May 5, 2008

Has interchange regulation in Australia redistributed wealth in favour of merchants?

Mandated reductions in interchange fees in Australia were supposed to cause retail prices to drop, directly benefiting consumers. The whole idea is that interchange is a “hidden fee” that retailers bundle into their prices, and that a reduction in fees charged to merchants would benefit customers. Sounds like basic, logical thinking that you would find in a high school economics and civics class, doesn’t it? As it turns out, the regulatory experiment resembles a high school lab experiment gone wrong.

Here’s another report, this one by CRA INTERNATIONAL (summary, detailed report) that shows how mandated reductions in interchange fees have had the opposite effect of those that regulators were expecting. Retail prices are not lower. Instead, merchants enjoy stronger margins thanks to the lower cost of accepting cards. To make matters worse, banks have pretty much recovered their lost revenue by charging higher cardholder fees and cutting investments in payment innovation. Customers are the losers in this messy experiment.

Robert Stillman, Vice President of CRA INTERNATIONAL, writes, “We believe that the RBA’s intervention has redistributed wealth. There is no evidence that the undeniable losses to consumers from higher cardholder fees and reduced card benefits have been offset by reductions in retail prices or improvements in the quality of retail service. The RBA’s intervention has redistributed wealth in favour of merchants.”

The worse thing about this is that European Commission watchdog Neelie Kroes sees the Australian experiment as a success and wants to reproduce it in Europe. This makes me feel more and more that regulators are simply reacting to pressure from retail lobbyists, cloaking their decisions in some vague benefit to customers (and in Europe, some vague need to create a European payment scheme to compete with US brands Visa and MasterCard). I can’t for the life of me see why any regulator would possibly be doing this if they were not primarily interested in helping retailers improve their margins. What a mess.

At the same time, I can understand how merchants feel powerless as they see interchange fees imposed upon them with no ability to negotiate. “You don’t like our fees? Then stop accepting our cards.” That’s not the right answer. The irony is that a viable solution already exists in a growing number of countries. Leaving fees unregulated, but giving merchants the ability to easily surcharge card brands which are too expensive in relation to their value, creates a powerful incentive for schemes to make their products and services more useful to merchants. In response to this pressure, and to avoid having their cardholders subjected to surcharges, some payment brands will manage to create enough value to convince merchants to accept the higher fees, while others will simply have to reduce their fees. In practice, customers should see little if any surcharging, and merchants will get more value for their money.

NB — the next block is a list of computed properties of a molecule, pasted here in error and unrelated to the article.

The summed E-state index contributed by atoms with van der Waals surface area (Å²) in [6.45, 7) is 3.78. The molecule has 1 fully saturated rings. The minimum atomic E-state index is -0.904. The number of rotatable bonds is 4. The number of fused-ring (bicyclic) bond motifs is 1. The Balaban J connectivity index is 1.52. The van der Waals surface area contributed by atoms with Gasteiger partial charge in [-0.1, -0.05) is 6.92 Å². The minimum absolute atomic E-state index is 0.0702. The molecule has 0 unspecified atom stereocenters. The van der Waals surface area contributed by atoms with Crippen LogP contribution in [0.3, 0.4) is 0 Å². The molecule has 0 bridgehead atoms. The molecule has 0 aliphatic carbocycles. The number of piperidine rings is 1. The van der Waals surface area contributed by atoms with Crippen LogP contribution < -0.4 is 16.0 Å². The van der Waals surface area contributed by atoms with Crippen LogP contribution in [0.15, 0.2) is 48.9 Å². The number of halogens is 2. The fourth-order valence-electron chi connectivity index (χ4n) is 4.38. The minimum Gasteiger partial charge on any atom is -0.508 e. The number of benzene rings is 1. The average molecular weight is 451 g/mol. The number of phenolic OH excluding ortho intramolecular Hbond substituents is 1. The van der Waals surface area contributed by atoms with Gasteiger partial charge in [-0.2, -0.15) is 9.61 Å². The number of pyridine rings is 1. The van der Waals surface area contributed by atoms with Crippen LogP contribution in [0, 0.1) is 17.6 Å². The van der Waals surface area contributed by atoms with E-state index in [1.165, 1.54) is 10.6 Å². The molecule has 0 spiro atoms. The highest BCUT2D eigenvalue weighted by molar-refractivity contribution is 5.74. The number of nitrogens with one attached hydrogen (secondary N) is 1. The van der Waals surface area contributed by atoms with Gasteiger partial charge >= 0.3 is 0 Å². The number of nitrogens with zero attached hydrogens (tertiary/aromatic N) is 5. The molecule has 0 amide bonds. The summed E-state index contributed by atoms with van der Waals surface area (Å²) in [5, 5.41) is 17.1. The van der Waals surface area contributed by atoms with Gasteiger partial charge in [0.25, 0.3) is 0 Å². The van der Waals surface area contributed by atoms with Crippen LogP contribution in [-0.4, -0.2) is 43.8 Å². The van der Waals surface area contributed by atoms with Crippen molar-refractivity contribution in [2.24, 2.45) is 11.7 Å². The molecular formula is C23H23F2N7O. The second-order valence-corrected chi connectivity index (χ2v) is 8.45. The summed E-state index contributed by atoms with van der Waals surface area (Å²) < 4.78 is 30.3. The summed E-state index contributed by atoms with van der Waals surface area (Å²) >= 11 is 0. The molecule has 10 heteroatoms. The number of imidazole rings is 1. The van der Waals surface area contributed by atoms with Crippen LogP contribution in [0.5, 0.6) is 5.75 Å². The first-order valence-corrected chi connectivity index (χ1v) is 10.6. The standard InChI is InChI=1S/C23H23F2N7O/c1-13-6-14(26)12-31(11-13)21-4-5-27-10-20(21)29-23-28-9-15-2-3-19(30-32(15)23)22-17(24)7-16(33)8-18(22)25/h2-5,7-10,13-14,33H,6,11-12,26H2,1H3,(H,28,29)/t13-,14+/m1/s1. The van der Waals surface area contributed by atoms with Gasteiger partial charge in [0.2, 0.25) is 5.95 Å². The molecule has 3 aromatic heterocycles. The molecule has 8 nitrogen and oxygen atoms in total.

This solution is echoed in a Wall Street Journal article by economist Leo Van Hove, titled “Regulating in the Dark”. Mr. Van Hove first tears apart the arguments for interchange regulation put forth by the European Commission, then offers the following conclusion:

“So if regulating one payment instrument can have unintended repercussions on substitutes, and a prohibition of interchange fees would be a leap in the dark, what are enlightened policy makers to do? They could simply try to ensure that market forces work, and in particular that merchants cannot be locked in by card networks. To that end, retailers should be allowed to ‘surcharge’ and pass on interchange fees to consumers. Promoting competition among card networks as well as among various payment instruments should also be high on regulators’ lists. More generally, we need policy makers who have a comprehensive vision of the future of our payment system – and who have the political courage to make cash more expensive in order to lower its cost to society.”